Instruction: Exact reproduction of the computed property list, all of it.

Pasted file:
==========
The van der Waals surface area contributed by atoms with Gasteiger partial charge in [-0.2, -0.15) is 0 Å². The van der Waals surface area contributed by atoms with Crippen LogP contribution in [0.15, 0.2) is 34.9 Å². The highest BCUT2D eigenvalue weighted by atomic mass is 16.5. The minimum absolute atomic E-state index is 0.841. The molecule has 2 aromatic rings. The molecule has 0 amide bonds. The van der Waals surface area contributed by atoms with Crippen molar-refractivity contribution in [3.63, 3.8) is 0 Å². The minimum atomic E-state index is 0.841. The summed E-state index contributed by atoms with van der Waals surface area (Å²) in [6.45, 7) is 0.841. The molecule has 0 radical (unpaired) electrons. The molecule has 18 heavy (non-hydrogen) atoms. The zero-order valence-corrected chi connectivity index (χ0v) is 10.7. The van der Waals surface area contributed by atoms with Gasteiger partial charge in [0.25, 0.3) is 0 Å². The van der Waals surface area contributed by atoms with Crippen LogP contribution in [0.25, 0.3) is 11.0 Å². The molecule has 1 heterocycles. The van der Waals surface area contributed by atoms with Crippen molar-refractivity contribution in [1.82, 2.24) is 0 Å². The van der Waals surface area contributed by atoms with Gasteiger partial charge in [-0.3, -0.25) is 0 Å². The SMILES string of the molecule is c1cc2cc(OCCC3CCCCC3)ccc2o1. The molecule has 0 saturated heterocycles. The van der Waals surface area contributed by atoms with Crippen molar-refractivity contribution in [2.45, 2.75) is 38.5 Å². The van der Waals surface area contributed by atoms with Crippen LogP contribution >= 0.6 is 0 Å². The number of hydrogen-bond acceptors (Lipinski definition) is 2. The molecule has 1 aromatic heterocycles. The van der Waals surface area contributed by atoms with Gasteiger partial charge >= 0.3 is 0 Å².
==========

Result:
The van der Waals surface area contributed by atoms with Gasteiger partial charge in [-0.2, -0.15) is 0 Å². The van der Waals surface area contributed by atoms with Crippen LogP contribution in [0.15, 0.2) is 34.9 Å². The highest BCUT2D eigenvalue weighted by atomic mass is 16.5. The minimum absolute atomic E-state index is 0.841. The molecule has 2 aromatic rings. The molecule has 0 amide bonds. The van der Waals surface area contributed by atoms with Crippen molar-refractivity contribution in [3.63, 3.8) is 0 Å². The minimum atomic E-state index is 0.841. The summed E-state index contributed by atoms with van der Waals surface area (Å²) in [6.45, 7) is 0.841. The molecule has 0 radical (unpaired) electrons. The molecule has 18 heavy (non-hydrogen) atoms. The zero-order valence-corrected chi connectivity index (χ0v) is 10.7. The van der Waals surface area contributed by atoms with Gasteiger partial charge in [0.25, 0.3) is 0 Å². The van der Waals surface area contributed by atoms with Crippen LogP contribution in [0.25, 0.3) is 11.0 Å². The molecule has 1 heterocycles. The van der Waals surface area contributed by atoms with Crippen molar-refractivity contribution in [1.82, 2.24) is 0 Å². The van der Waals surface area contributed by atoms with Gasteiger partial charge in [-0.3, -0.25) is 0 Å². The SMILES string of the molecule is c1cc2cc(OCCC3CCCCC3)ccc2o1. The molecule has 0 saturated heterocycles. The van der Waals surface area contributed by atoms with Crippen molar-refractivity contribution in [2.45, 2.75) is 38.5 Å². The van der Waals surface area contributed by atoms with Crippen LogP contribution >= 0.6 is 0 Å². The number of hydrogen-bond acceptors (Lipinski definition) is 2. The molecule has 1 aromatic heterocycles. The van der Waals surface area contributed by atoms with Gasteiger partial charge >= 0.3 is 0 Å².